:thumbup: :thumbup: :thumbup: :thumbup:

  14. #139
    Granny Coy's Avatar
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    Quote Originally Posted by Gizzy-Girl
    Just keep practicing. I used to make samples & then I realized that I would enjoy my practicing more if I did something useful. So I just jumped right in and started FMQ on my quilts. Don't be so critical of your technique. Just Jump!! LOL

    There is another topic on this board on making string blocks. I thought I would practice FMQ on those. Then I could put them together using the quilt as you go method. With all those differend patterns of fabric going every which way who would notice some inexpert FMQ.

  15. #140
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    The most important thing to remember is to forgive your mistakes! You will make them. The second thing everyone always says, "it's so much fun!" I find it stressful, not fun, because I'm a novice. But I am no longer scared to do it! My first few attempts have lots of mistakes, but my quilting friends think they turned out beautifully, so just go for it! It does get easier!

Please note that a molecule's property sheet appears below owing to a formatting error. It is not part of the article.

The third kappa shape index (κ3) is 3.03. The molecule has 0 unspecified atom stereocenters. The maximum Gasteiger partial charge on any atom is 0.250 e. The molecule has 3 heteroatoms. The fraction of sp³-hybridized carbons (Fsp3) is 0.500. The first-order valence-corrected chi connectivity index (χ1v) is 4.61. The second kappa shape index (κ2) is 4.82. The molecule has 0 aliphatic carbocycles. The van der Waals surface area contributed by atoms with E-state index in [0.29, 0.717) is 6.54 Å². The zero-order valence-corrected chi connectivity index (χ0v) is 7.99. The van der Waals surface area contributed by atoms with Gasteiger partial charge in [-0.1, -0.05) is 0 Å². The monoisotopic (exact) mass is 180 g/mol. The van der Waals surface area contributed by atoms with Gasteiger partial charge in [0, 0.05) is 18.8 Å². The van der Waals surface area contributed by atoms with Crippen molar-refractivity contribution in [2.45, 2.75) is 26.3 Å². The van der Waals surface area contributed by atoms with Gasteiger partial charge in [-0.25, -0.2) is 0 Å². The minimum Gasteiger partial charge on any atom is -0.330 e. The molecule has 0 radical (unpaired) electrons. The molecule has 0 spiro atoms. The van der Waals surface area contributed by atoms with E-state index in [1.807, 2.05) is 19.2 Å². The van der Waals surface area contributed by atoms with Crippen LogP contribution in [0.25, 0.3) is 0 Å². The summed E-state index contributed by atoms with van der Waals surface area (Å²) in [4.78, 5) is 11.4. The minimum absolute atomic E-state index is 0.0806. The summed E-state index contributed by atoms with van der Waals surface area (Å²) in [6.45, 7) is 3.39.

Good luck!

  16. #141
    Super Member carslo's Avatar
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    Try a different type of thread in the bobbin, through trial and error I am discovering that a lighter weight bobbin thread is best for my machine.

  17. #142
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    Love magarita, sounds like maybe 2 would be in order!!!!!

  18. #143

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    I loved reading all the responses about FMQ. I have solved that problem for myself. I work a part-time job and pay my long arm quilter for her expertise. My quilts are works of art for my family thanks to her. I give her half the credit for every one of them. I also loved all the responses on cat quilts. Wish I knew how to show you mine.

  19. #144
    Super Member almostfree's Avatar
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    Quote Originally Posted by jdiane318
    It's called Xanax and a margarita.
    LOL!

  20. #145
    Super Member fabric whisperer's Avatar